He is feeling “overwhelmed and done in,” but remains optimistic that the courts will side with the principles of equal protection he believes all the bills violate. He hopes people will lobby the companies they work for not to hold their conventions in the state, and make clear their views of the legislators’ actions. The NCAA, criticized for its vague opposition to the bills, needs to “up its game,” said Sanders, and not hold a tournament in Tennessee for a year or two. However, Sanders thinks a new raft of anti-trans and anti-LGBTQ legislation will unfold in the next session. “Now that they have succeeded, I think and fear they’ll continue.”
If only Governor Lee and legislators could talk to trans people and kids, said Bandy. If they did, “and listened to them, they would understand the laws they are passing are severely impacting their lives.” Bandy has sent several emails seeking a meeting with Governor Lee, and has heard nothing. And, same as Amy, Bandy got no response when she reached out to her local representative, Susan Lynn, who did not turn up for a Zoom meeting. (In an email to The Daily Beast, Rep. Lynn wrote, “I am not aware of any requests for meetings.”)
Bandy is hopeful more progressive and humane views of trans people and children will evolve, though “I’m just not sure how long that will take.” The experience of the legislative onslaught has changed her. She has been “completely immersed in the issue because I have to be. It’s put a strain on my friendships, particularly those people who don’t understand the struggle. It has made me withdraw from some friendships, and people who I thought were very close friends I am now seeing in a different light because of some of the things they have said.”
Tennessee’s treatment of trans children reveals the harshest meeting of the personal and political.
“Trump showed us early on that systemic change can be erased,” said Knoxville. “He picked up an eraser and wiped out decades of other people’s blood, sweat, and tears in so many areas. When we take charge of cultural change telling stories, organizing and building communities, it makes it a lot harder for another person to erase. That’s why I’m optimistic. If I got into a car accident, religious freedom bills mean the ambulance driver can draw up and say, ‘Oh, that’s a trans person. I refuse to take him to hospital.’ If I die, nothing happens to him. We can’t rely on the government to fix our problems, but we can reach out to everybody. If they see the humanity in us, they won’t want to leave us on the side of the road. Regardless of what our legislators do, we need to build new systems of support.”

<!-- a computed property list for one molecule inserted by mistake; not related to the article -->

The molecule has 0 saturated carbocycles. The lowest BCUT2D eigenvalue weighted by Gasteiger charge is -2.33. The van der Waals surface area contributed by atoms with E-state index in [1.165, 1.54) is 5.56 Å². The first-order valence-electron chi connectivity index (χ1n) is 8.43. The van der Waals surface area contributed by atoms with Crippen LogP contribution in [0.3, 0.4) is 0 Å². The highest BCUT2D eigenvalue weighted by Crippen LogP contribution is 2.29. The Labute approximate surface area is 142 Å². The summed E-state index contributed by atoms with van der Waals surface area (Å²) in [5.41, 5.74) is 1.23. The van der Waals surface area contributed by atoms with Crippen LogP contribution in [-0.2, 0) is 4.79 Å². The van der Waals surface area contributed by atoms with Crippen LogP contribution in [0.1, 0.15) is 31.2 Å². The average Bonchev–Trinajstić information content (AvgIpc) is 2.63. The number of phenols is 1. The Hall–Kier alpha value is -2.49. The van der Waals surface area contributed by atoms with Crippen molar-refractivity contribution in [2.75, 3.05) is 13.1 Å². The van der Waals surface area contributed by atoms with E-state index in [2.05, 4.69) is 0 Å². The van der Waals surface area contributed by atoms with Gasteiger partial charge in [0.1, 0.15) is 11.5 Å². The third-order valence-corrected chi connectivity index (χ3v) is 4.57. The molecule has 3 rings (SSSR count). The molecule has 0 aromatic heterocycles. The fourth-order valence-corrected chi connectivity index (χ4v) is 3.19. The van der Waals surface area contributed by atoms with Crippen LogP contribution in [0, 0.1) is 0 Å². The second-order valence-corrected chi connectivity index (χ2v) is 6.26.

Julie Bandy and her husband “will do what we have to do to support” their daughter “and make sure she feels loved. It’s not going to be an easy battle or easy road for her, but we will do all we can to make sure it’s as easy as possible for her.”
Soon, Tennessee will have to directly deal with Adam’s evolving self. He was born in New Jersey, where the family will soon return to get a new birth certificate with an updated birth marker. Adam’s original birth certificate will be destroyed. They will return to Tennessee with Adam’s new legal birth certificate stating that he is male. So, how will his high school claim he cannot use the boys’ bathroom, wonders Amy. So far, there have been no issues enrolling him there as “Adam.”
This reporter mentioned the case of Gavin Grimm, whose own long-running access-to-the-bathroom battle with his local education board (with key victories in the lower courts won by Grimm) may return to the Supreme Court.
“Personally, I would love to get in there and fight,” Amy said. “But I don’t want Adam to go through anything like that. My husband and I are more of the mindset that if it gets to be a huge deal we’re just going to move.”
“I don’t know what is going to happen, but I hope it doesn’t become some legal battle because—and I know this sounds very selfish—that sounds likes so much work,” Adam said.